There and back again

I think everyone should have a passport, just as everyone has a driver's license. You never know when the chance to get to another country will present itself (read: I still believe that someone might just pay me to travel abroad), and I wouldn't want anyone to miss it (read: I dream of flying to Paris for a weekend getaway on a moment's notice) because they don't have the proper documentation to get there and back again. The real (as opposed to my) passport requirements have come up in a few different conversations lately, so here I am, blogging about it.

The Western Hemisphere Travel Initiative includes a revision of the document requirements for US citizens to re-enter the country after travel to Canada, Mexico, Bermuda and the Caribbean region. US citizens must present a passport to re-enter the US when traveling by air from these regions as of January 23, 2007. (I thought that we always had to have a passport to travel to Canada by air -- I needed mine when I flew to Montreal in 2001.)

Another issue of the initiative is when one will need a passport to re-enter the country when traveling from these regions by land and sea. (Again, I needed my passport when I drove into Lethbridge, Alberta in 2005, so thought this requirement was in place already). Both the Department of State and the Department of Homeland Security expect the requirement to be in place by mid-2008, but have not set the date yet. However, beginning on January 31, 2008, US citizens must present their driver's license (or other government-issued photo ID) and birth certificate (or other proof of citizenship). The border states of Arizona, California, Michigan, Texas, Vermont, and Washington are developing enhanced driver's licenses that prove citizenship with RFID (radio frequency identification) technology. Sounds creepy to me, but I don't exactly carry my birth certificate with me either. Actually, I don't know if I even have a copy...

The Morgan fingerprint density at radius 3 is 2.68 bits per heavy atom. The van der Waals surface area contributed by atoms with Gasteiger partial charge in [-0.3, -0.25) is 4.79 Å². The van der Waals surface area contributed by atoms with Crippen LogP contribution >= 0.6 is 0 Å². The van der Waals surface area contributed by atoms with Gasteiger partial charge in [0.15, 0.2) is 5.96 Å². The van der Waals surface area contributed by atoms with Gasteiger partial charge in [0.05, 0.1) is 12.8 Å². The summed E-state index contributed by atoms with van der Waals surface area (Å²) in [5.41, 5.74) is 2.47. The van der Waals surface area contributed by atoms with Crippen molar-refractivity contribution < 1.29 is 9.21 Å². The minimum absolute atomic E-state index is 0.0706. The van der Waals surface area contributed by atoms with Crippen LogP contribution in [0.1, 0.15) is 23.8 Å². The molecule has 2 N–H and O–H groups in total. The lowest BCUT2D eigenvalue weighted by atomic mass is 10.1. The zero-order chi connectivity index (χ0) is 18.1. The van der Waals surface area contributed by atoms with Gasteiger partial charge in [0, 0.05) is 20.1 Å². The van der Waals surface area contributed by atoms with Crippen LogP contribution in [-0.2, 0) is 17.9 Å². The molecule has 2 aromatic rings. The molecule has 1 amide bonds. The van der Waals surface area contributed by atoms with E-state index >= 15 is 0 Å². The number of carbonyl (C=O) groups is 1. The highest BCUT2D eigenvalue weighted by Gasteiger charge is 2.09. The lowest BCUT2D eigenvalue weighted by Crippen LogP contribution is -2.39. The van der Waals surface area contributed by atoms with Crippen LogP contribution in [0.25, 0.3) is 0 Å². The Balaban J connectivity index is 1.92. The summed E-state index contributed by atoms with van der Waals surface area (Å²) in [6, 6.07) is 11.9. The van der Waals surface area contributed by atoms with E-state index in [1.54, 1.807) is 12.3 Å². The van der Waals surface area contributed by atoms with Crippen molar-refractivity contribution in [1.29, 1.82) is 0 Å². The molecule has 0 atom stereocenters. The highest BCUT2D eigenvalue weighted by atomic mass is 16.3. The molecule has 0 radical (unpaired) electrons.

Anyway, it's just easier to have a passport.

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